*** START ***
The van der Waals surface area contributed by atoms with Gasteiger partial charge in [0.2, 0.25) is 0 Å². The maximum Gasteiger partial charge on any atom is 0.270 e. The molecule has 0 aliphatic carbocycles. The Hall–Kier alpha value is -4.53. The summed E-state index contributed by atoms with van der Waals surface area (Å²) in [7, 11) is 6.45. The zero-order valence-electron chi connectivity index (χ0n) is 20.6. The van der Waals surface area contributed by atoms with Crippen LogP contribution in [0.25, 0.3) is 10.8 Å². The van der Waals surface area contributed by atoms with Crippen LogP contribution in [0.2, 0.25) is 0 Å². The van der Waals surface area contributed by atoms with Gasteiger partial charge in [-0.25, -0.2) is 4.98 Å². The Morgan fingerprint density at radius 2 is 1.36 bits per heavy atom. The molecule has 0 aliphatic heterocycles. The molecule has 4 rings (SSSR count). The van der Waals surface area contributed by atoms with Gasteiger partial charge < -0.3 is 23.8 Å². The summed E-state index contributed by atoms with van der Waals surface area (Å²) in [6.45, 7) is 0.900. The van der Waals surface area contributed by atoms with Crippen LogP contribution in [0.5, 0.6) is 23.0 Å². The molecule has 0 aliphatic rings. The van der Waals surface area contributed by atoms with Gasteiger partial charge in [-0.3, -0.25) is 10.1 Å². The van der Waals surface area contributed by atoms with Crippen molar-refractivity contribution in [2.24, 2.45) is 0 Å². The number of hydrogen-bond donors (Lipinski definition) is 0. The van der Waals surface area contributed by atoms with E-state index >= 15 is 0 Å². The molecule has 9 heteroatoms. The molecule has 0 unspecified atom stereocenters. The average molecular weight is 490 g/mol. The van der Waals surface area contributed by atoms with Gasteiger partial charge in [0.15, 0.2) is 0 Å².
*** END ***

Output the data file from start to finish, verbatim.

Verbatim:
The van der Waals surface area contributed by atoms with Gasteiger partial charge in [0.2, 0.25) is 0 Å². The maximum Gasteiger partial charge on any atom is 0.270 e. The molecule has 0 aliphatic carbocycles. The Hall–Kier alpha value is -4.53. The summed E-state index contributed by atoms with van der Waals surface area (Å²) in [7, 11) is 6.45. The zero-order valence-electron chi connectivity index (χ0n) is 20.6. The van der Waals surface area contributed by atoms with Crippen LogP contribution in [0.25, 0.3) is 10.8 Å². The van der Waals surface area contributed by atoms with Crippen LogP contribution in [0.2, 0.25) is 0 Å². The van der Waals surface area contributed by atoms with Gasteiger partial charge in [-0.25, -0.2) is 4.98 Å². The Morgan fingerprint density at radius 2 is 1.36 bits per heavy atom. The molecule has 0 aliphatic heterocycles. The molecule has 4 rings (SSSR count). The van der Waals surface area contributed by atoms with Gasteiger partial charge < -0.3 is 23.8 Å². The summed E-state index contributed by atoms with van der Waals surface area (Å²) in [6.45, 7) is 0.900. The van der Waals surface area contributed by atoms with Crippen LogP contribution in [0.5, 0.6) is 23.0 Å². The molecule has 0 aliphatic rings. The van der Waals surface area contributed by atoms with Gasteiger partial charge in [-0.3, -0.25) is 10.1 Å². The van der Waals surface area contributed by atoms with Crippen molar-refractivity contribution in [2.24, 2.45) is 0 Å². The number of hydrogen-bond donors (Lipinski definition) is 0. The van der Waals surface area contributed by atoms with E-state index >= 15 is 0 Å². The molecule has 9 heteroatoms. The molecule has 0 unspecified atom stereocenters. The average molecular weight is 490 g/mol. The van der Waals surface area contributed by atoms with Gasteiger partial charge in [0.15, 0.2) is 0 Å².